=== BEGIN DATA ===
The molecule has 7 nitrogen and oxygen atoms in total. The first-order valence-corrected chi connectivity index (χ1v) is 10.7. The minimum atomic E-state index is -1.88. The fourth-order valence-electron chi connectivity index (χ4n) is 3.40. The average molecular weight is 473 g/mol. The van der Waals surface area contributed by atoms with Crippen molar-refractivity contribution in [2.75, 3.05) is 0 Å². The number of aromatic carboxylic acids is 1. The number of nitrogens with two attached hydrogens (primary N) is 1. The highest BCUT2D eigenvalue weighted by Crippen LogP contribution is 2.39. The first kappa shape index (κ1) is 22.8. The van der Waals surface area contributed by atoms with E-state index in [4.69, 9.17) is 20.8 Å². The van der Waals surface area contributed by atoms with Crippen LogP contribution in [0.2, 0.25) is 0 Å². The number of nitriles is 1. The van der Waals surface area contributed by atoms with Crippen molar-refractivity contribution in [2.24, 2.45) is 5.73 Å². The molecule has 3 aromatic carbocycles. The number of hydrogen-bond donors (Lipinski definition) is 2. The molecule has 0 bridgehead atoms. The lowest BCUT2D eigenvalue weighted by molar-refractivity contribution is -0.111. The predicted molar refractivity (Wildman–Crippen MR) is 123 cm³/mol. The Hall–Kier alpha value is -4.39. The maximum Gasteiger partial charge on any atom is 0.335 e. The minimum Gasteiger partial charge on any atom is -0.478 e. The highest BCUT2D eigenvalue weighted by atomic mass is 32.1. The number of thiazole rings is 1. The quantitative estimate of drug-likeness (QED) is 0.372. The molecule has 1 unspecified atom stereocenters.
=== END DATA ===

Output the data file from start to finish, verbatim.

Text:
The molecule has 7 nitrogen and oxygen atoms in total. The first-order valence-corrected chi connectivity index (χ1v) is 10.7. The minimum atomic E-state index is -1.88. The fourth-order valence-electron chi connectivity index (χ4n) is 3.40. The average molecular weight is 473 g/mol. The van der Waals surface area contributed by atoms with Crippen molar-refractivity contribution in [2.75, 3.05) is 0 Å². The number of aromatic carboxylic acids is 1. The number of nitrogens with two attached hydrogens (primary N) is 1. The highest BCUT2D eigenvalue weighted by Crippen LogP contribution is 2.39. The first kappa shape index (κ1) is 22.8. The van der Waals surface area contributed by atoms with E-state index in [4.69, 9.17) is 20.8 Å². The van der Waals surface area contributed by atoms with Crippen LogP contribution in [0.2, 0.25) is 0 Å². The number of nitriles is 1. The van der Waals surface area contributed by atoms with Crippen molar-refractivity contribution in [2.24, 2.45) is 5.73 Å². The molecule has 3 aromatic carbocycles. The number of hydrogen-bond donors (Lipinski definition) is 2. The molecule has 0 bridgehead atoms. The lowest BCUT2D eigenvalue weighted by molar-refractivity contribution is -0.111. The predicted molar refractivity (Wildman–Crippen MR) is 123 cm³/mol. The Hall–Kier alpha value is -4.39. The maximum Gasteiger partial charge on any atom is 0.335 e. The minimum Gasteiger partial charge on any atom is -0.478 e. The highest BCUT2D eigenvalue weighted by atomic mass is 32.1. The number of thiazole rings is 1. The quantitative estimate of drug-likeness (QED) is 0.372. The molecule has 1 unspecified atom stereocenters.